For Men, Good Health May Be Found at the Museum

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John Lund/Marc Romanelli

Listen up, guys. If your buddies give you a hard time for preferring Monet over the Mets, you can hit them with this: a study finds that an appreciation of culture and the arts can do wonders for a man’s health, including lowering his risk of anxiety and depression. And men seem to benefit from engaging in cultural activities more than women do.

After decades of working with patients with psychological and physical pain, Koenraad Cuypers, a research fellow in the department of public health and general practice at the Norwegian University of Science and Technology, became intrigued by the growing body of research suggesting that cultural activities could help improve health among patients. He was aware of the strong studies linking physical activity with better physical and mental health, but many patients he knew simply weren’t physically capable of intense exercise on a regular basis.

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Cultural activities, on the other hand, they could handle. However, there were few studies looked at the health impact of artistic consumption — things like watching a play at the theater or appreciating a poem or work of art. The previous research had focused on the health of people who actually created or otherwise actively participated in culture — playing a musical instrument, for instance, or singing in church. These studies found an association between such creative cultural activities and better health, but none had really tried to tease apart whether passive and active engagement would yield the same improvements in health.

So Cuypers decided to take advantage of a unique dataset in his native Norway: the HUNT study, which included 130,000 participants who regularly answered questionnaires about their lifestyle, activities and health outcomes.

Working with the records of just over 50,000 men and women, Cuypers asked the participants how often they had attended a museum or art exhibit, seen a concert, film or play, spectated at a sporting event or gone to a church event in the past six months. He and his team also asked the participants whether they had actively engaged in cultural pursuits such as singing or dancing, and whether they were members of any clubs or other organizations. They also asked the volunteers to rate their health and how satisfied they were with their lives.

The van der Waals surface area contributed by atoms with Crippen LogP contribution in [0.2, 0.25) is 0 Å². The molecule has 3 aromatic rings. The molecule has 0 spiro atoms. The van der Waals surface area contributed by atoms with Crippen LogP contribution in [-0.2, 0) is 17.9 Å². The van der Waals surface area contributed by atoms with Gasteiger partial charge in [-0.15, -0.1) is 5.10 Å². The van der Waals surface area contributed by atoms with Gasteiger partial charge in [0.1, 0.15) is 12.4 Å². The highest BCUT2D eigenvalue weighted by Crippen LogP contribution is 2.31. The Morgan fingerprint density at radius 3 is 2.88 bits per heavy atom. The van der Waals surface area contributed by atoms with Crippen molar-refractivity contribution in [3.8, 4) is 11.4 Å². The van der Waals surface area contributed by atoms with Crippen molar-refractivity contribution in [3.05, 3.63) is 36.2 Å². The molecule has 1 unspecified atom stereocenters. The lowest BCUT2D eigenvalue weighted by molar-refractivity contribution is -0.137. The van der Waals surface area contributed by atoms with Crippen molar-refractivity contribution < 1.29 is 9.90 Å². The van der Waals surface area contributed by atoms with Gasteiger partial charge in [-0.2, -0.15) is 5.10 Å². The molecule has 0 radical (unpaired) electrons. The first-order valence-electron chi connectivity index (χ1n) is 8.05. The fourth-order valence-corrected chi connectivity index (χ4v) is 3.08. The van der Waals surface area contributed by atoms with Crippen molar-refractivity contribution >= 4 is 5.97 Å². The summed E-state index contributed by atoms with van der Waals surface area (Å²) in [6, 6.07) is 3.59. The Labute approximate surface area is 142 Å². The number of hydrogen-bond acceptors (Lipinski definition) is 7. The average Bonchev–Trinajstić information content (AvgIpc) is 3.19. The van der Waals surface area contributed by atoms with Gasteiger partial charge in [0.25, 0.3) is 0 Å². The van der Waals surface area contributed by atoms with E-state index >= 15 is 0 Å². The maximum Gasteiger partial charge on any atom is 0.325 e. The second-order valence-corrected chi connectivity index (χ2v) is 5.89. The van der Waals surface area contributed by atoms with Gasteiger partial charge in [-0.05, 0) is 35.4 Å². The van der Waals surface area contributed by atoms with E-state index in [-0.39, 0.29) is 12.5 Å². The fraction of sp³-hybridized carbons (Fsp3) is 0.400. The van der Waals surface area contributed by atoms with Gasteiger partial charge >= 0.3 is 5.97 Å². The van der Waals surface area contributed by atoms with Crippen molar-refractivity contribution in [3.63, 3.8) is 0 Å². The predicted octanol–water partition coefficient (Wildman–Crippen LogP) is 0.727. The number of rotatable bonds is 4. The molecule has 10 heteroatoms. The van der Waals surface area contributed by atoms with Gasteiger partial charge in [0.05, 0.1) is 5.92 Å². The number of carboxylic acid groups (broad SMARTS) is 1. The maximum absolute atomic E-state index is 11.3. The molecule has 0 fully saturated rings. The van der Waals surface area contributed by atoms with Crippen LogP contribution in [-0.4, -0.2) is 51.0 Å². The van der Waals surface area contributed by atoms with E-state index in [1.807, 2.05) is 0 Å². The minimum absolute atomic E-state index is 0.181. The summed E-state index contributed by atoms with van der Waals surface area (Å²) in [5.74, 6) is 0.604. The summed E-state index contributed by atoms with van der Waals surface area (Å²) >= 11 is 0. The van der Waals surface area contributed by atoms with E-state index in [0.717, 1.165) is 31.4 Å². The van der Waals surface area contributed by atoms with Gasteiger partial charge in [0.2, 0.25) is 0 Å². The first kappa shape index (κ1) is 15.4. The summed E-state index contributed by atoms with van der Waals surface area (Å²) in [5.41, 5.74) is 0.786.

The more cultured participants were, the better their self-reported health: 84% of those who participated in at least four activities, whether they were creators or consumers, said they were in good or very good health; 91% of them reported being satisfied with their lives.

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But what the scientists found particularly interesting was how the effect of culture affected men and women differently.

Compared with women, men were more likely to report improved health and satisfaction and to score lower on tests of anxiety and depression, if they were consumers of the arts (attending an art exhibit or play) rather than creators of it (playing a musical instrument). Men who went to museums or art exhibits had a 14% greater chance of reporting good health than those who did not take in these events, while women attendees were 10% more likely to report good health than other women. Men who attended church events improved their odds of being in good health by 11% compared with men who didn’t go to church, while women who took in services and other church events barely showed any improvement in their health status over women who didn’t attend.

Women, on the other hand, tended to benefit more from actively engaging in creative cultural activities such as singing, dancing or participating in clubs. Women who played musical instruments or sang, for example, upped their chances of being in good health by 7% compared with women who were less musically inclined, while men who played music only boosted their odds of good health by 1% over those who didn’t.

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Why the gender gap? Cuypers isn’t sure, and the study wasn’t expressly designed to find out, but he thinks it may have something to do with the fact that men and women may simply prefer different types of cultural activities — and that those preferences may be driven by biological differences. “We are theorizing that there may be psychoneurological pathways that may explain the difference,” says Cuypers.

But more importantly, he says, the results strongly suggest that people may be able to improve their mental and physical health even if they are unable to participate in intense physical activity. “We used a broad definition of cultural activities so that people could engage in activities that they like to do,” says Cuypers. “That is important. From a psychoanalytic point of view, the ability to lose the tension from daily stress might be a good opportunity to boost the immune system and improve health.”

What’s more, as people who engage in these cultural activities improve both their physical and mental well-being, they may become strong enough to take advantage of physical activity more too. “We know that 50% of leisure time activities are not physical activity,” he says. “That’s why it’s important to know whether participating in these other activities might have an effect on good health.”

Turns out they do, especially for men. Even if the findings don’t send men to storm Broadway or line up at museums, they help establish the impact of cultural appreciation on health. Don’t worry, guys — if your friends won’t stand behind you, at least the science will.